JavaScript Tip of the Week for November 25, 1996: Everything You Ever Wanted to Know About Cookies | 4 | WebReference

JavaScript Tip of the Week for November 25, 1996: Everything You Ever Wanted to Know About Cookies | 4

JavaScript Tip of the Weekfor November 25, 1996: Everything You Ever Wanted to Know About Cookies

The welcome screen is any easy way to allow new visitors to your site feel welcome and become oriented quickly. Most sites start out by throwing tons of information at new visitors, who may have no idea what the site is about or how it works. Using this technique, you can make "newbies" feel right at home during their first few visits. A welcome page can contain many things: a tour of the site, an explanation of what it's all about and how to use it, or simply a limited, less confusing table of contents.

Of all the things you can do with a Cookie, the welcome screen is the easiest. Assuming you have all the cookie functions in your page, there is very little extra code. The first three lines below set the welcome Cookie's name and expiration date; the latter being far off into the future. The next line, var welcomePage = ... tells the script the URL of the welcome page that you want the new visitors to see. The following lines determine if the user has been to the site before by checking for the cookie and printing out a welcome page if no cookie is found or if the user chose to keep the welcome screen on his/her last visit.
var expdate = new Date();
expdate.setTime(expdate.getTime() +  (24 * 60 * 60 * 1000 * 365)); 
var cookieName = "_welcomeJTotW";        <-- welcome cookie (use a different name!)
var welcomePage = "part03_welcome.html"; <-- welcome page URL
    if (getCookie(cookieName) == null || getCookie(cookieName) == "true") {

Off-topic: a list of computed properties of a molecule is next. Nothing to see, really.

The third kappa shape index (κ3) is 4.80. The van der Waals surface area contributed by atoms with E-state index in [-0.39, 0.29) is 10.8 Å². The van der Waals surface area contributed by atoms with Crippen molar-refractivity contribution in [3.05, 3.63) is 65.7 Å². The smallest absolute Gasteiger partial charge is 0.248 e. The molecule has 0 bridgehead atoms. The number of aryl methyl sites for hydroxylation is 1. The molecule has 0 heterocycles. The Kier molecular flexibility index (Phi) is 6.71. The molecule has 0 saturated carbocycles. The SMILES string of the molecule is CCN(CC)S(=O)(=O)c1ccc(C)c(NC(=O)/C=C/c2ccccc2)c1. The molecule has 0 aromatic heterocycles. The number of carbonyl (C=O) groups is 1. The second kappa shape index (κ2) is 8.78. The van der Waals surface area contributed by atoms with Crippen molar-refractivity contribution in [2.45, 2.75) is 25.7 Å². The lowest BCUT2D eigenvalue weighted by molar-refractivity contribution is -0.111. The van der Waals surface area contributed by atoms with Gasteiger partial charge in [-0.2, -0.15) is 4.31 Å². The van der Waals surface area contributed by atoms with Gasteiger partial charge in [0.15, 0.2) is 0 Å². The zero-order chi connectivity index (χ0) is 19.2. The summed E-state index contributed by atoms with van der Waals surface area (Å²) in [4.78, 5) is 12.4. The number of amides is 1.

setCookie(cookieName, "true", expdate);
    document.write ('&ltFRAMESET ROWS = "100%, *" FRAMEBORDER = NO BORDER = 0>');
    document.write ('&ltFRAME SCROLLING = AUTO SRC = "' + welcomePage + '"');
    document.write ('MARGINWIDTH = 5 MARGINHEIGHT = 5>');
    document.write ('&lt/FRAMESET>');        
    }
    else if (getCookie(cookieName) == "offtemp") {
    setCookie(cookieName, "true", expdate);
    }
Instead of using the location method (which gets people stuck in the backup-black-hole) this script uses the idiot-proof hidden frame method. No redirection here folks; it simply prints out one frame with the specified "welcome" URL. What happens if the visitor does not have JavaScript enabled? Nothing at all, they just see the normal page.

To allow the visitor to disable the welcome screen so that it does not appear on the next visit, use this small form. It contains a checkbox that toggles the welcome cookie on and off. This is not located in the main page, but in the separate "welcome" page that you've created for the new visitors.
    <FORM>
    <INPUT TYPE = "checkbox" onClick = "top.toggleWelcome()">
    Don't show this welcome screen again.
    </FORM>
Finally, to allow the new visitor to jump directly to the normal page without permanently disabling the "welcome" page, you can add this to the "welcome" page in addition to the disable checkbox. This function disables the welcome cookie temporarily and reloads the page, bringing the user directly to the normal page. The great thing about this is that it looks and functions like an ordinary link.
    <A HREF = "javascript:top.offTemp()">Enter Main Page</A>
Short, simple, to the point; I've always liked that in a tip.

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